You can’t tell from my picture above, but I have sleep apnea, type 2 diabetes, out of whack cholesterol, am 150-175 lbs overweight, half Hispanic, and over 50. It seems my blood pressure, which has always been really good, is on the rise and that I probably have what is the very earliest stages of fatty liver syndrome. Apparently, all these factors make me a really great candidate for a heart attack.
When my state went into the “Stay Home, Save Lives” protocols last year…aka quarantine, I was staying with friends. Even though I had my own apartment, I stayed with friends from mid-March through early November. Why? Because a lot of things, but, mostly because I love my family and I’ve worked very damn hard to be able to have a relationship with my adult children that reflects how important family is to me.
The Saturday after Thanksgiving in 2019 my adult daughter’s family became homeless…a few months after she found out she was pregnant with baby number four and had a series of jobs that fell through shortly after she started them. There was remnant rental debt, which had been accrued when she had left her previous apartment to share a house that she genuinely thought and expected to be a safe and stable place to raise her family.
It turned out to not be either safe or stable.
So, her family wound up coming to stay with me and my youngest daughter – who experiences the world through the Autism Spectrum and is in active puberty.
Eight human beings and assorted animals in a small, 2 bedroom, 1 bathroom apartment.
I was finishing up two vocational training programs: Mental Health Peer Wellness Specialist and H & R Block Income Tax Course. The second was to be a “survival/bridge” job until I could get the state certifications and a position for the first. So, I was working face-to-face with the public when the pandemic began. There were three kids under six and an unborn. I couldn’t/didn’t want to risk their health, but I absolutely needed to keep working. So, I stayed with my friends who I would visit on the weekends to give us all a little respite and space.
One of those friends started the year with a stroke in January and blood clots in her lungs in February/March. I wanted to be available for her and her wife, as well. So, it worked. Then, for a couple of good reasons, I left the tax job…I’m really not the one you want going over your finances. I can barely manage my own. It took me another month to find a job in the mental health field that I was qualified for. The pandemic basically ended, for however long, my goal of doing peer work…social distancing and all that.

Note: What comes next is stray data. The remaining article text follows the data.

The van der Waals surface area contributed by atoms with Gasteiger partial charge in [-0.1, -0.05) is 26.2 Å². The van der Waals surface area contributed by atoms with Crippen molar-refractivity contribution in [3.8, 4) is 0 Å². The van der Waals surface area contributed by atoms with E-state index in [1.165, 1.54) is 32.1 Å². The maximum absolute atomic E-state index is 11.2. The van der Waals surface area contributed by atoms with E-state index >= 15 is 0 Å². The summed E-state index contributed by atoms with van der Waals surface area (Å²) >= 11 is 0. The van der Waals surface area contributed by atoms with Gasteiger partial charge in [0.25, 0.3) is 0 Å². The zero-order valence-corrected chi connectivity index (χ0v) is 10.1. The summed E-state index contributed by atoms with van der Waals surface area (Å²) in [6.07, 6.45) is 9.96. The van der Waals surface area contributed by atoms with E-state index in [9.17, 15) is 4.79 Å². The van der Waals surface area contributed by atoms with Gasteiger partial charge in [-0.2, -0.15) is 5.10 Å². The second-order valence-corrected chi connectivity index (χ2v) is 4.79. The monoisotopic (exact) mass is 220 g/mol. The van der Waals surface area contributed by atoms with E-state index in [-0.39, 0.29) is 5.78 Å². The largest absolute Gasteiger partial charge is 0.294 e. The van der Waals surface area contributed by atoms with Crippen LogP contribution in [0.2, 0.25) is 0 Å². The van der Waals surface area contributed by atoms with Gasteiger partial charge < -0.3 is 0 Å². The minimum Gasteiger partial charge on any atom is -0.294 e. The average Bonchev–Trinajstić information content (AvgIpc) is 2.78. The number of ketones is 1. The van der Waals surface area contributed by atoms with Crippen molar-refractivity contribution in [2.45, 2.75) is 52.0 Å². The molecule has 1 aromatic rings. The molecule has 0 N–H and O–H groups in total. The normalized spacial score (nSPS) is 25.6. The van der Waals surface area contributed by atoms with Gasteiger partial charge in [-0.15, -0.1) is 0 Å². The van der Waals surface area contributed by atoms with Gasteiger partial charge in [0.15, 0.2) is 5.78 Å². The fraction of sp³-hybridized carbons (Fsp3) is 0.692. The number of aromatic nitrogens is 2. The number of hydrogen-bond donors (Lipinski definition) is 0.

Four days before starting my new position, my fourth grandchild was born…and her mama nearly died. That was towards the end of April. By the end of May, my friend had two heart attacks within two weeks of each other. The thought that my daughter or that my friend could have died during any of these events weighed heavily on my heart and mind.
In the midst of all of this, I was both consciously and unconsciously “letting my health go.” I’ve felt overwhelmed and out of control. Not having or being in my own space, determining what food comes in, etc. is difficult when health management is primarily about nutrition. There’s a negative feedback loop/cycle that those of us experiencing mental health diagnoses can fall into regarding our physical health. The two are inextricably intertwined. What’s good for my mental health is good for my physical health. What’s bad for my physical health is bad for my mental health. However, like all things in life, it’s not that clear, cut, and dried.